Special Needs Mums: Why We Detest Winter!

Now things are different.

I still love all those things but now I prepare for winter like a military operation.

For Sam, winter is a dangerous time indeed.  As it is for many special needs children and adults.

This year so far since September, Sam has suffered a bout of tonsillitis, two chest infections (one resulting in hospitalisation as his seizures became so severe), chicken pox and has had a constant chesty cough and pouring nose.

The poor kid is utterly, totally fed up; he’s tired, run down and constantly poorly. And I don’t just mean he has a cold… a cold is never, ‘only’, a cold for children like him.

A cold = fever, increased seizures, high likelihood of progressing to pneumonia… which then means oxygen, rescue medication, ambulances, long stays in hospital.

Not to mention how much school he has to miss, and how much work we have to miss to take care of our little superstar.

We had literally just been discharged after our latest little visit to the NHS hotel; due to being generally poorly with his chest anyway, when Sam was taken back in due to a chest infection.

He then had swabs taken which showed group A strep bacteria (not actually a huge worry on the skin, but if it becomes an invasive infection it can be a killer) so, yet another course of antibiotics.

After 3 weeks off school, the little guy was thrilled to be back there this morning – I am currently praying that he manages a full week!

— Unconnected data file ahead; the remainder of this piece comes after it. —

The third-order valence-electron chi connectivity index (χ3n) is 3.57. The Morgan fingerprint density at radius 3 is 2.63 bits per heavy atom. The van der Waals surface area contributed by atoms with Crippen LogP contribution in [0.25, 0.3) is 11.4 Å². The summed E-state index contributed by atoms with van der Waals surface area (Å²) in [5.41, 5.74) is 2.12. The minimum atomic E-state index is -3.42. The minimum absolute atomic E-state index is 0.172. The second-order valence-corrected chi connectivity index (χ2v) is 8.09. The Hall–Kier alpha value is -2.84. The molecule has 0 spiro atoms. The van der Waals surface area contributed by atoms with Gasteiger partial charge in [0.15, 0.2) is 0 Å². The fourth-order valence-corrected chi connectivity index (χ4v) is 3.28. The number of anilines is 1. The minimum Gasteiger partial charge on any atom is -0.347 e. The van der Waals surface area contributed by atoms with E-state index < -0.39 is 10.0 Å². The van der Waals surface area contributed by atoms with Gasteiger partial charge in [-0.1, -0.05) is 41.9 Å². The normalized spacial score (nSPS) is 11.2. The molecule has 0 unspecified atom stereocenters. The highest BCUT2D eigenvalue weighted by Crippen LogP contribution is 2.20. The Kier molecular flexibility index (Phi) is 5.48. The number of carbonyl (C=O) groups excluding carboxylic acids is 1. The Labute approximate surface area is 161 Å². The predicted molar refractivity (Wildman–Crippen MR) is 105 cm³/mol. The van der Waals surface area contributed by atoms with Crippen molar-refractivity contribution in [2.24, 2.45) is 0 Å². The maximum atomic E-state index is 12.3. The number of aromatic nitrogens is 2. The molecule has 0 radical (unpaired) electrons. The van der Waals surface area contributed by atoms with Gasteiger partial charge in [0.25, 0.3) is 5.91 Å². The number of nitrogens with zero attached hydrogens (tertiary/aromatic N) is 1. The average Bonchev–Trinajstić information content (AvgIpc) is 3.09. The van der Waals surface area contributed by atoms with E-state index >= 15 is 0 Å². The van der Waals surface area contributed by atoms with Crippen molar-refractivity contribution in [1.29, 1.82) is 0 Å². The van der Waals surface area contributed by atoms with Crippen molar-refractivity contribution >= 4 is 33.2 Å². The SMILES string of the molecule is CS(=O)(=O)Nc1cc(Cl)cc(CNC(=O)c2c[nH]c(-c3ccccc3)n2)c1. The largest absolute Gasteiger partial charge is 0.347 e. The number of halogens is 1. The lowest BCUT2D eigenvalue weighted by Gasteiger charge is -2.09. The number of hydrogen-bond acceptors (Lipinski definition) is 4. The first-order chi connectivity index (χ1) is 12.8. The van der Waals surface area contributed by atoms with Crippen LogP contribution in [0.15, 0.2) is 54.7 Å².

I’m also praying that I manage a full week at work – juggling things has become increasingly difficult this year and my level of absence this semester has become too much to maintain.

Once again the importance of a supportive line manager and employer has become evident – with my level of absence they would be fully within their rights to point out that I cannot continue to do my job (as I basically have been off more than in).

Instead of this however; they are trying extremely hard to find ways to manage my work so I can work flexibly, and to ensure that when the inevitable crises hit my work load doesn’t have to be covered by other, already very stretched, staff members.

I can’t even begin to tell you how difficult it is to juggle everything, but knowing that my employer isn’t about to just give up on me means a lot.

So.. fingers crossed the little man manages a full week back at school.

Raising Kids with Special Needs: Learning Not To Compare

Carer, Condition, Chromosome, Crisis, Clinical Negligence (OK – that’s two words).

I even started about cats, because without the comfort mine has given me I wouldn’t be writing this at all.

I’d like to be brave enough to write a post on class and disability, because I have a theory on that, but this early into my blogging life I think I’ll leave that one for another time.

So, for today at least, C is for Comparing, because I’m fairly sure if you are reading this, deep down you know you have done it.

You’ve been sucked into a green eyed battle of weighing up the needs and abilities of another ‘special child’ over that of your own.

For me as a first time mum, this incredibly self destructing practice happened early on and actually wasn’t really my fault.